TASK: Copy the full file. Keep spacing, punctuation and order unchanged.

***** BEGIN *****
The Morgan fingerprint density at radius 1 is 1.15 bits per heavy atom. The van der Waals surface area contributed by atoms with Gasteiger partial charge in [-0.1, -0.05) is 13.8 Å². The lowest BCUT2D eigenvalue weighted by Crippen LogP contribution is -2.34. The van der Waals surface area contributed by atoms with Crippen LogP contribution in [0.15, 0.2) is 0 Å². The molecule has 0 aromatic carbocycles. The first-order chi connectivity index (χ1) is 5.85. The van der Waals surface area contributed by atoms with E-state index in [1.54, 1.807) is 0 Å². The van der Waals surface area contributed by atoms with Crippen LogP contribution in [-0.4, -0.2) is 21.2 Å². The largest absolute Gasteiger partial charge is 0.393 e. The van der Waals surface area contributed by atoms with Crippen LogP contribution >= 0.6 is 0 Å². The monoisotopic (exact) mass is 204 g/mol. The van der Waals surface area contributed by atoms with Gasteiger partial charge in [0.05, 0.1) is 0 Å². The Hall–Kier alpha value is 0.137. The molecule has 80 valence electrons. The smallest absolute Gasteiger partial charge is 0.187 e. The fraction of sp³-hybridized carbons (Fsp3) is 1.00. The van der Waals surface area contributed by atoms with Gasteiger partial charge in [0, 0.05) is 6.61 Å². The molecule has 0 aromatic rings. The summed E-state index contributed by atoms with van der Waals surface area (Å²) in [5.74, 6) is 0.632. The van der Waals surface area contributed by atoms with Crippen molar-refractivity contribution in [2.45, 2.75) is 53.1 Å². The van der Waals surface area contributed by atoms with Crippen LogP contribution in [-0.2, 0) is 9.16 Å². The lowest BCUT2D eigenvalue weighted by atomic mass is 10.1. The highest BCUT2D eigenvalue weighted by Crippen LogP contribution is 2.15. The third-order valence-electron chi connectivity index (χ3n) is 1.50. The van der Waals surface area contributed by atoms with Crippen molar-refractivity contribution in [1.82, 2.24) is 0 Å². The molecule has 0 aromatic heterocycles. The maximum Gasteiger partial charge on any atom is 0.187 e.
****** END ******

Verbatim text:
The Morgan fingerprint density at radius 1 is 1.15 bits per heavy atom. The van der Waals surface area contributed by atoms with Gasteiger partial charge in [-0.1, -0.05) is 13.8 Å². The lowest BCUT2D eigenvalue weighted by Crippen LogP contribution is -2.34. The van der Waals surface area contributed by atoms with Crippen LogP contribution in [0.15, 0.2) is 0 Å². The molecule has 0 aromatic carbocycles. The first-order chi connectivity index (χ1) is 5.85. The van der Waals surface area contributed by atoms with E-state index in [1.54, 1.807) is 0 Å². The van der Waals surface area contributed by atoms with Crippen LogP contribution in [-0.4, -0.2) is 21.2 Å². The largest absolute Gasteiger partial charge is 0.393 e. The van der Waals surface area contributed by atoms with Crippen LogP contribution >= 0.6 is 0 Å². The monoisotopic (exact) mass is 204 g/mol. The van der Waals surface area contributed by atoms with Gasteiger partial charge in [0.05, 0.1) is 0 Å². The Hall–Kier alpha value is 0.137. The molecule has 80 valence electrons. The smallest absolute Gasteiger partial charge is 0.187 e. The fraction of sp³-hybridized carbons (Fsp3) is 1.00. The van der Waals surface area contributed by atoms with Gasteiger partial charge in [0, 0.05) is 6.61 Å². The molecule has 0 aromatic rings. The summed E-state index contributed by atoms with van der Waals surface area (Å²) in [5.74, 6) is 0.632. The van der Waals surface area contributed by atoms with Crippen molar-refractivity contribution in [2.45, 2.75) is 53.1 Å². The van der Waals surface area contributed by atoms with Crippen LogP contribution in [-0.2, 0) is 9.16 Å². The lowest BCUT2D eigenvalue weighted by atomic mass is 10.1. The highest BCUT2D eigenvalue weighted by Crippen LogP contribution is 2.15. The third-order valence-electron chi connectivity index (χ3n) is 1.50. The van der Waals surface area contributed by atoms with Crippen molar-refractivity contribution in [1.82, 2.24) is 0 Å². The molecule has 0 aromatic heterocycles. The maximum Gasteiger partial charge on any atom is 0.187 e.